Meanwhile, while some historians dismiss the ancient accounts as incredible, Hodkinson goes to the other extreme of dismissing “modern guesswork” about women and children being more heavily impacted by the earthquake simply because it is not mentioned in ancient sources. Given the misogynous bias of our ancient sources and the focus of most ancient accounts on Sparta’s military strength, I have no problem using common sense in the absence of a specific reference. Ancient sources rarely mention women or children in any other context either!
Following Figueira’s overall thesis that the Great Earthquake was the catalyst that set off a chain reaction leading to Sparta’s decline, I’d like to suggest that the impact might have been even more dramatic than Figueira contends. My thinking is as follows: If – as is reasonable – women and young children were killed in disproportional numbers, then the size of the Spartan army would not have been seen to decline for almost thirty years. This is because the youth of the agoge were not disproportionately affected, so youths would have continued to graduate from the agoge and fill the ranks of the army for at least 14 years after the earthquake. Thereafter, for at least another 10 to 15 years, it would have been easy to maintain front-line strength by retaining men who would normally have gone off active service, i.e. by increasing the number of reserve age-cohorts on active duty. Only when the age of the reservists made it unpractical to retain them, would the dramatically reduced numbers of graduates from the agoge become evident in the army.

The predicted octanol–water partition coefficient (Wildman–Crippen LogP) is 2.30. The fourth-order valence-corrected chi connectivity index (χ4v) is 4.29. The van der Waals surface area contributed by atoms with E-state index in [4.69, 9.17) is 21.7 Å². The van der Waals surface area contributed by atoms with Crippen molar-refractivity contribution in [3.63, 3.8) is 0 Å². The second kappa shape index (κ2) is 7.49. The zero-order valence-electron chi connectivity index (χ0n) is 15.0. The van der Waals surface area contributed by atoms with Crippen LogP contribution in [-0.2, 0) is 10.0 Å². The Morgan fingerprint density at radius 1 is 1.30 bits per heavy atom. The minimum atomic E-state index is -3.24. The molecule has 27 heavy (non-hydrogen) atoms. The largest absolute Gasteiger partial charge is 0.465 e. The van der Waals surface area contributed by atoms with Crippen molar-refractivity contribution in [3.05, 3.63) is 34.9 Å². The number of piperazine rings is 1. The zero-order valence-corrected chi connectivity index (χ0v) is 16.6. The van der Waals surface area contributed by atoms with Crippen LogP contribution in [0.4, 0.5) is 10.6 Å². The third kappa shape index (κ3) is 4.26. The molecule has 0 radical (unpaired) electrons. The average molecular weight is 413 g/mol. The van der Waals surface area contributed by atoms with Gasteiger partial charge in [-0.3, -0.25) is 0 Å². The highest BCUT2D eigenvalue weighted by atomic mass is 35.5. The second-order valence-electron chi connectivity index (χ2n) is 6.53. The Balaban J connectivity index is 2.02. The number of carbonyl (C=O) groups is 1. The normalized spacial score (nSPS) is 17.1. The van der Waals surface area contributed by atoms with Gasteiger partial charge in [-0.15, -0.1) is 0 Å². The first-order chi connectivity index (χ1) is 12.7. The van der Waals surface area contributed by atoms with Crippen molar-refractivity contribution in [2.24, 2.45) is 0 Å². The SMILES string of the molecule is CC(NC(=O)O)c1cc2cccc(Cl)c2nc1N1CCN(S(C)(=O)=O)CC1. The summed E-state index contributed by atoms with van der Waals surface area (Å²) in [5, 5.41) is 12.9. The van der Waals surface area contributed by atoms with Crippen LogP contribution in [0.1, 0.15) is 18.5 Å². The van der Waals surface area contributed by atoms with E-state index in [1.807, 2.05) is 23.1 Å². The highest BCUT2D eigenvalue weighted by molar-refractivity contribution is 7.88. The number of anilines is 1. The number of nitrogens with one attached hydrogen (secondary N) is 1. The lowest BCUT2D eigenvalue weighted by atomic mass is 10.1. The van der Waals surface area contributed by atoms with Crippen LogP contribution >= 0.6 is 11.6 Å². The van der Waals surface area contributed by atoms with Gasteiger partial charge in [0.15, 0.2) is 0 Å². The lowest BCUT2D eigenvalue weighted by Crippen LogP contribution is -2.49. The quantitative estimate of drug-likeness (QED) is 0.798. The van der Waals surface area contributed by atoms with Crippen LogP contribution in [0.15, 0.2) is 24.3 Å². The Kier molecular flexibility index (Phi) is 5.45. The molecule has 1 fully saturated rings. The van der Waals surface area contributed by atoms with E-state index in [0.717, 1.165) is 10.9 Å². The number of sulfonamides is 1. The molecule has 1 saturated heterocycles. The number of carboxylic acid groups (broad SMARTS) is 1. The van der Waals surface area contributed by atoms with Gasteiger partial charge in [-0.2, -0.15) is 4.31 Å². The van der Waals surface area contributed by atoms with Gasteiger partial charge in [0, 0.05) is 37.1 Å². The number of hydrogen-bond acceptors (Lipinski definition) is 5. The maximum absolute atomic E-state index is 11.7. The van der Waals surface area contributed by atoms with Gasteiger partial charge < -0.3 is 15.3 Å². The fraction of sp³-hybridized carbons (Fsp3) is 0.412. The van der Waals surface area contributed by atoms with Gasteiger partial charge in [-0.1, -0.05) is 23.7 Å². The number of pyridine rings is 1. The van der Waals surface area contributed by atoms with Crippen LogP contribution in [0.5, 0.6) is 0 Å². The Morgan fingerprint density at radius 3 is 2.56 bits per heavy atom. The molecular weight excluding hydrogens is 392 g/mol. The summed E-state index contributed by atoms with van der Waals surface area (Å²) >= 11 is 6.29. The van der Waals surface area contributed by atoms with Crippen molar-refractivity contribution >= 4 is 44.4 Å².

The number of children entering the agoge, on the other hand, would have declined dramatically in the first seven years because of the children killed outright and thereafter because of the missing mothers -- or more acutely, the missing wives. The men already married, who marched to safety, would have lost their wives, while the youth in the agoge would have lost their future brides. Obviously, some women survived, but if the number of surviving women was significantly disproportionate to the number of men, then the situation might have fostered the introduction of polyandry. It is significant that polyandry is not mentioned in Herodotus. The hypothesis of disproportionate casualties among women, maidens and girls would help explain not only the population decline of the second half of the 5th Century but also the evolution of such a peculiar custom for this part of the world at this period.
The shortage of Spartiate women would also explain the emergence of new-classes of quasi-citizens such as mothakes/mothones, nothoi, and neodameis. If there was a shortage of Spartiate female sexual partners following the earthquake, it would be only natural for the men, particularly the bachelors, to take perioikoi, helot or even foreign women – if not to wife – at least to their beds. They would then, particularly in face of the increasingly acute military manpower shortage, have had a strong interest in seeing the sons of these unions educated and at least partially integrated into the system. The fact that none of the above terms is found in reference to pre-earthquake individuals suggests to me that such classes of quasi-citizens either had not existed before or had not existed in sufficient numbers to be worthy of mention.
All in all, the thesis of “missing mothers” seems to explain more about Sparta’s decline in the later 5th Century BC than any other theory I have seen put forward.
(2) Stephen Hodkinson, Property and Wealth in Classical Sparta, The Classical Press of Wales, London, 2000.
(3) Thomas Figueira, “Population Patterns in Late Archaic and Classical Sparta,” Transactions of the American Philological Association 116 (1986), pp.165-213.